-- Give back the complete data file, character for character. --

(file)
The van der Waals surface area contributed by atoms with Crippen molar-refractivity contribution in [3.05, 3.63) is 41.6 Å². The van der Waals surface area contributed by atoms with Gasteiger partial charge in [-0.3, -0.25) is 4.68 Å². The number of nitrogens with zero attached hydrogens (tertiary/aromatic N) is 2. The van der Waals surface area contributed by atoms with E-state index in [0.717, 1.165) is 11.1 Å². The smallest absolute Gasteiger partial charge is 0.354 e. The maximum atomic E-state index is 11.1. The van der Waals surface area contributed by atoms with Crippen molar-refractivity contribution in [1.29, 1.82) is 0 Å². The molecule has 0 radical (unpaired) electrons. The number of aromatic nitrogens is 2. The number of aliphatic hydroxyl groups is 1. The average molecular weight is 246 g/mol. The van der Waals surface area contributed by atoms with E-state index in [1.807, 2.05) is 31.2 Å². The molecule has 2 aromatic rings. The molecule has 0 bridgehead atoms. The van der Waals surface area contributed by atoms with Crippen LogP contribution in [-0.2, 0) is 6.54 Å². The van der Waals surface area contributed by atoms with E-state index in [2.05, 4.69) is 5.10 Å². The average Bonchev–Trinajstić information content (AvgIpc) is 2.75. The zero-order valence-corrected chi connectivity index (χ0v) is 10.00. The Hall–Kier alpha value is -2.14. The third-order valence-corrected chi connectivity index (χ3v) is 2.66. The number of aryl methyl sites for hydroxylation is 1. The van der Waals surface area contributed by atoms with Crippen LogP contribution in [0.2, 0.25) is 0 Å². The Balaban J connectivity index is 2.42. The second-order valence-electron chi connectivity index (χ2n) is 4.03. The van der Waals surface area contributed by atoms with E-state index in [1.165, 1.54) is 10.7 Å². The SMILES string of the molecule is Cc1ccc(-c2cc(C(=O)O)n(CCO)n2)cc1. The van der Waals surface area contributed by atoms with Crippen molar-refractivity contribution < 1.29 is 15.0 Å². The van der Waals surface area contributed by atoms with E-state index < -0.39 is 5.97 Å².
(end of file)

The van der Waals surface area contributed by atoms with Crippen molar-refractivity contribution in [3.05, 3.63) is 41.6 Å². The van der Waals surface area contributed by atoms with Gasteiger partial charge in [-0.3, -0.25) is 4.68 Å². The number of nitrogens with zero attached hydrogens (tertiary/aromatic N) is 2. The van der Waals surface area contributed by atoms with E-state index in [0.717, 1.165) is 11.1 Å². The smallest absolute Gasteiger partial charge is 0.354 e. The maximum atomic E-state index is 11.1. The van der Waals surface area contributed by atoms with Crippen molar-refractivity contribution in [1.29, 1.82) is 0 Å². The molecule has 0 radical (unpaired) electrons. The number of aromatic nitrogens is 2. The number of aliphatic hydroxyl groups is 1. The average molecular weight is 246 g/mol. The van der Waals surface area contributed by atoms with E-state index in [1.807, 2.05) is 31.2 Å². The molecule has 2 aromatic rings. The molecule has 0 bridgehead atoms. The van der Waals surface area contributed by atoms with Crippen LogP contribution in [-0.2, 0) is 6.54 Å². The van der Waals surface area contributed by atoms with E-state index in [2.05, 4.69) is 5.10 Å². The average Bonchev–Trinajstić information content (AvgIpc) is 2.75. The zero-order valence-corrected chi connectivity index (χ0v) is 10.00. The Hall–Kier alpha value is -2.14. The third-order valence-corrected chi connectivity index (χ3v) is 2.66. The number of aryl methyl sites for hydroxylation is 1. The van der Waals surface area contributed by atoms with Crippen LogP contribution in [0.2, 0.25) is 0 Å². The Balaban J connectivity index is 2.42. The second-order valence-electron chi connectivity index (χ2n) is 4.03. The van der Waals surface area contributed by atoms with E-state index in [1.165, 1.54) is 10.7 Å². The SMILES string of the molecule is Cc1ccc(-c2cc(C(=O)O)n(CCO)n2)cc1. The van der Waals surface area contributed by atoms with Crippen molar-refractivity contribution < 1.29 is 15.0 Å². The van der Waals surface area contributed by atoms with E-state index < -0.39 is 5.97 Å².